Even my volunteer work at Family Clinic in Colombia, which serves a large poor and underprivileged population, failed to prepare me for Robbie. In the clinic, I worked a lot with children and interacted with their families. I recall an episode when the parents of a nine-year-old girl brought her to the clinic. They were nervous and frightened. Their daughter had a hard time breathing because of a sore throat and had not been able to sleep the previous night. I took her vital signs, inquired about her chief complaint. After she was seen by the physician, I assured her parents that her illness was not serious, she had the flu, and the sore throat was merely a symptom. The relief in the parents’ faces and the realization that I had made them feel a little bit more comfortable was most fulfilling. During my stay at the clinic, I thoroughly enjoyed the interaction with patients and dealing with a different socio-economic group than I found in Dr. Collins’s office. But while I was aware of their poverty, I was not aware if they suffered from emotional isolation and neglect.
The abandonment that caused Robbie’s loneliness nauseated me. But after I thought about it, I understood that meeting Robbie and working in the hospice gave me an opportunity, however painful, for accomplishment and personal growth. I also learned clinical psychology offers a lifetime of such opportunities. I’m glad I met Robbie. I visited her and others in the hospice at least once a week. My experience with Robbie and other hospice patients led me to re-commit to a career as clinical psychologist, the only career I want to pursue, but a clinical psychologist who will always have a minute to comfort. Yes, my research is exciting and important. Yes, therapy involves problem solving and analysis of behaviors and symptoms as I learned at the Family Clinic. And yes, medicine frequently involves clinical approximation as Dr. Collins taught me. But more than any of the above, as I learned at Amity hospice, clinical psychology requires compassion and caring.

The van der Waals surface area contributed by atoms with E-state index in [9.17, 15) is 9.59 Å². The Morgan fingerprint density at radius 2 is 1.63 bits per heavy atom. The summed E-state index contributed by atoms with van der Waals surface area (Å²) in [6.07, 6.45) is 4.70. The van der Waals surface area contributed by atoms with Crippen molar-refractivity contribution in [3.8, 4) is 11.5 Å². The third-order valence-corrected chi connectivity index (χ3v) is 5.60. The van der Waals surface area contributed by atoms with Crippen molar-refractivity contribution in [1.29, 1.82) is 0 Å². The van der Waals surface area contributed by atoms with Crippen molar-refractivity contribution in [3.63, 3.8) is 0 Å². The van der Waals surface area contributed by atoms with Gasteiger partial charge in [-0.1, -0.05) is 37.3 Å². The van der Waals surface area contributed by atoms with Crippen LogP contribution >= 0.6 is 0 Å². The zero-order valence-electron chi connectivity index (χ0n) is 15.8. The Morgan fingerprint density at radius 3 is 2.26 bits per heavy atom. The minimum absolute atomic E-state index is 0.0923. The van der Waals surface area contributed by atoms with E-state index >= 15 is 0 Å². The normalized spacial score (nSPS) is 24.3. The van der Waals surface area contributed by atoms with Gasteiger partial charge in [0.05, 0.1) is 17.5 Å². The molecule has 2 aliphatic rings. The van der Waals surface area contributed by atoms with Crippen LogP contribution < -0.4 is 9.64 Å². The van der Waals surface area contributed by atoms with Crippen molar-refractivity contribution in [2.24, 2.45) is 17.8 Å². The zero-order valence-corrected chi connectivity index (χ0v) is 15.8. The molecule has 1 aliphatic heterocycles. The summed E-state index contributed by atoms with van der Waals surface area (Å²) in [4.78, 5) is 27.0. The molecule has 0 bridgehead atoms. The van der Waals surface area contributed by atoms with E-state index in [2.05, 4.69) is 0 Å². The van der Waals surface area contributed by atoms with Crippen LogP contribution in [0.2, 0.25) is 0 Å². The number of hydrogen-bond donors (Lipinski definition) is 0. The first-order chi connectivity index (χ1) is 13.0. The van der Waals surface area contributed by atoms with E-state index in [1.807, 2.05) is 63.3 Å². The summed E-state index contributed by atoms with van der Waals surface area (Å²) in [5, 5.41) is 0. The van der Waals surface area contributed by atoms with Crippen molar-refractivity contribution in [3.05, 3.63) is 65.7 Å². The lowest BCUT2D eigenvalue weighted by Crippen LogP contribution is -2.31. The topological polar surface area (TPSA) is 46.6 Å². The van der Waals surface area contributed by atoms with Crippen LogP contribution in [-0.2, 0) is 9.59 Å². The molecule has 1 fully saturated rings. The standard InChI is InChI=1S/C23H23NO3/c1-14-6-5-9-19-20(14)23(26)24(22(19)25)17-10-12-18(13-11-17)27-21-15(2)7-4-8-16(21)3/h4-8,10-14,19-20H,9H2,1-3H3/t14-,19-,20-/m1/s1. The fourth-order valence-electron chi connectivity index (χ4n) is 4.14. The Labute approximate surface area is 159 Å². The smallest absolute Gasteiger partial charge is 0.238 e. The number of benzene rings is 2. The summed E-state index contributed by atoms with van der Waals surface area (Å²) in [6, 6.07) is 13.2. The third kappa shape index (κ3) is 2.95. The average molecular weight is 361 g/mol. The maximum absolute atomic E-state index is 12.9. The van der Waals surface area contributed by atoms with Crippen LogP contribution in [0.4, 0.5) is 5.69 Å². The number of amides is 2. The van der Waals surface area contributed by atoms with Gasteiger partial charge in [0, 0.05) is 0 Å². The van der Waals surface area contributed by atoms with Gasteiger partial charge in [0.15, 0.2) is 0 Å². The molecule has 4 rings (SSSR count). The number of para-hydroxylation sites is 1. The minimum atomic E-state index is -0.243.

It is for this reason that I’m applying to UNT Dallas College of Law. My approach to law will be multidisciplinary, which is evidenced by the fact that I’ve already graduated with a double-major in early childhood psychology. I am driven and passionate. And while I know that the JD program at UNT Dallas College of Law will likely be the biggest challenge I will face in my life, I know that I am up for it. I am ready to be challenged and prove to myself I can achieve great things: I will be an Attorney.

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I'm Barry!